Cruz Refuses to Endorse
Trump at GOP Convention

As crowd boos Texas senator, Trump appears in arena

Ted Cruz
July 20, 2016

CLEVELAND, Ohio—Sen. Ted Cruz (R., Texas) did not endorse Donald Trump, the Republican nominee for president, during his remarks Wednesday evening at the Republican National Convention, despite chants on the convention floor calling on him to back the party’s candidate.

Cruz, who was the second-to-last Republican candidate for president to drop out of the primary, congratulated Trump on winning the nomination early in his speech. As it became evident during his remarks that he would withhold his support for Trump, members of the crowded began to chant, "Endorse Trump, endorse Trump!"

"I appreciate the enthusiasm of the New York delegation," Cruz said, as video screens in the arena began to experience glitches, flickering. Cruz encouraged the audience to "vote your conscience" in November.

Trump entered the arena at the end of Cruz’s speech, causing the cameras to cut away from the Texas senator as he concluded. The Republican National Committee immediately cut to a video of Eric Trump, the candidate’s son, following the speech. 

The primary race became nasty between the two candidates when Trump began targeting Cruz’s wife Heidi on social media in response to an advertisement circulated by an anti-Trump Super PAC featuring a photograph of Trump’s wife Melania posing nude. Trump also suggested that Cruz’s father was involved in the assassination of John F. Kennedy.

Cruz was under pressure to endorse Trump ahead of Wednesday’s events. New Jersey Gov. Chris Christie, a Trump supporter and former presidential candidate who was once considered to be a frontrunner for the vice presidential nomination, told CNN that Cruz would be "less of a person" if he did not endorse Trump.

Former House speaker Newt Gingrich and Trump’s vice presidential choice, Indiana Gov. Mike Pence, also delivered remarks later Wednesday night, though they were overshadowed by Cruz’s speech.

Gingrich said the crowd "misunderstood" Cruz’s recommendation that they vote their conscience and cast ballots for the candidate they trust to defend the Constitution because, he insisted, Trump is the only choice who will do so.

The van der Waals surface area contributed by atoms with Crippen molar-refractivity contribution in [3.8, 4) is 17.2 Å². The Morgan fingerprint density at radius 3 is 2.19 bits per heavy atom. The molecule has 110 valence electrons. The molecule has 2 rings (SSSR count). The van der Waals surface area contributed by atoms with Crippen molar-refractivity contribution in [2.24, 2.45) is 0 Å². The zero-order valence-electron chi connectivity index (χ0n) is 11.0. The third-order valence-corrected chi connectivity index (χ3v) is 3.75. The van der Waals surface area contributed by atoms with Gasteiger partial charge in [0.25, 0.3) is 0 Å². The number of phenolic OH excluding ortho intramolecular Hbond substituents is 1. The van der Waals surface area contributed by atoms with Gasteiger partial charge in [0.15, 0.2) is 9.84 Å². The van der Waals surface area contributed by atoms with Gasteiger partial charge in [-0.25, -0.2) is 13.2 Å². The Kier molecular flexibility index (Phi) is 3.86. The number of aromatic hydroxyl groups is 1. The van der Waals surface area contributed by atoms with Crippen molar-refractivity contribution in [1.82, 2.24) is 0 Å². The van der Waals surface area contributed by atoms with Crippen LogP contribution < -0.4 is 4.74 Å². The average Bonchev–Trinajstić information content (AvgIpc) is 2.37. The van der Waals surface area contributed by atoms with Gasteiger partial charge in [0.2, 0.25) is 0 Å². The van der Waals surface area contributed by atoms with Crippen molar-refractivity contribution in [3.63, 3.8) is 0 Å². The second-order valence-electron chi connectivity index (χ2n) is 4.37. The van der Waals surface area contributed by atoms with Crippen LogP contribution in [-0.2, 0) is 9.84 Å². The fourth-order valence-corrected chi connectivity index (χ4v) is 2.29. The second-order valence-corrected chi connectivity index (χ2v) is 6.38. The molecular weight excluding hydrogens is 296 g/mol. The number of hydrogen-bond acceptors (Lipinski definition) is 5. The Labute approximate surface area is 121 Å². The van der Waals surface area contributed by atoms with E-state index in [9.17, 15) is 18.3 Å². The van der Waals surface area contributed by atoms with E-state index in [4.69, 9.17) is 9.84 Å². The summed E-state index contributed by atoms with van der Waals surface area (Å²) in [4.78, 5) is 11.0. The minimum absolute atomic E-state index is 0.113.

Pence, the final speaker, accepted the vice presidential nomination that he formally received on Tuesday. He described the Republican Party as "united" around Trump and praised the candidate’s foreign and domestic policy proposals.

"We cannot have four more years apologizing to our enemies and abandoning our friends," he said. "On the world stage, Donald Trump will lead from strength."

Trump emerged on stage to shake hands with Pence at the conclusion of his speech but did not speak.

Cruz wasn’t the only former 2016 presidential candidate to speak during primetime on Wednesday. Wisconsin Gov. Scott Walker, who was once thought to be a favorite for the nomination before he dropped out early in the primary race, also spoke, urging the crowd to support Trump over presumptive Democratic nominee Hillary Clinton. Walker originally endorsed Cruz ahead of the Wisconsin primary in April.

Walker drew a contrast between Trump and Clinton by casting the former as an outsider and blaming "liberal Washington insiders" like Clinton for the economic and security problems America faces today.

"Hillary Clinton is the ultimate liberal Washington insider. If she were any more on the ‘inside,’ she’d be in prison. America deserves better than Hillary Clinton," Walker said. "That, ladies and gentlemen, is why we need to support Donald Trump and Mike Pence for president and vice president."

"Last August, I said that any of the Republicans running would be better than Hillary Clinton. I meant it then, and I mean it now. So let me be clear: a vote for anyone other than Donald Trump in November is a vote for Hillary Clinton," the Wisconsin governor continued.

The primetime program also featured a brief video from Sen. Marco Rubio (R., Fla.), who said he was not able to attend the convention in person because of the demands of his own Senate reelection campaign.

In the recorded message, Rubio faulted Clinton for being a "key figure in implementing Barack Obama’s disastrous foreign policy" and recognized Trump for taking the threat of Islamic terrorism seriously and committing to rebuilding the U.S. military.

"The time for fighting each other is over," Rubio said. "It’s time to win in November."

Trump was officially nominated in a state-by-state roll call on Tuesday evening, though some delegates opposed his nomination. Trump is set to deliver remarks on Thursday, the final night of the convention, though he already made a surprise appearance on stage of the Quicken Loans arena when introducing Melania ahead of her remarks on Monday.

The Trump campaign has been pushing back against criticism after Melania plagiarized Michelle Obama’s remarks at the 2008 Democratic National Convention during her remarks. A Trump Organization speechwriter on Wednesday took the blame for the incident, describing it as inadvertent in a statement.

Meredith McIver, the writer, said that she offered her resignation to the Trump family, and that the family had declined to part ways.

Update 11:19 p.m.: This post has been updated to reflect comments from the speeches of Mike Pence and Newt Gingrich.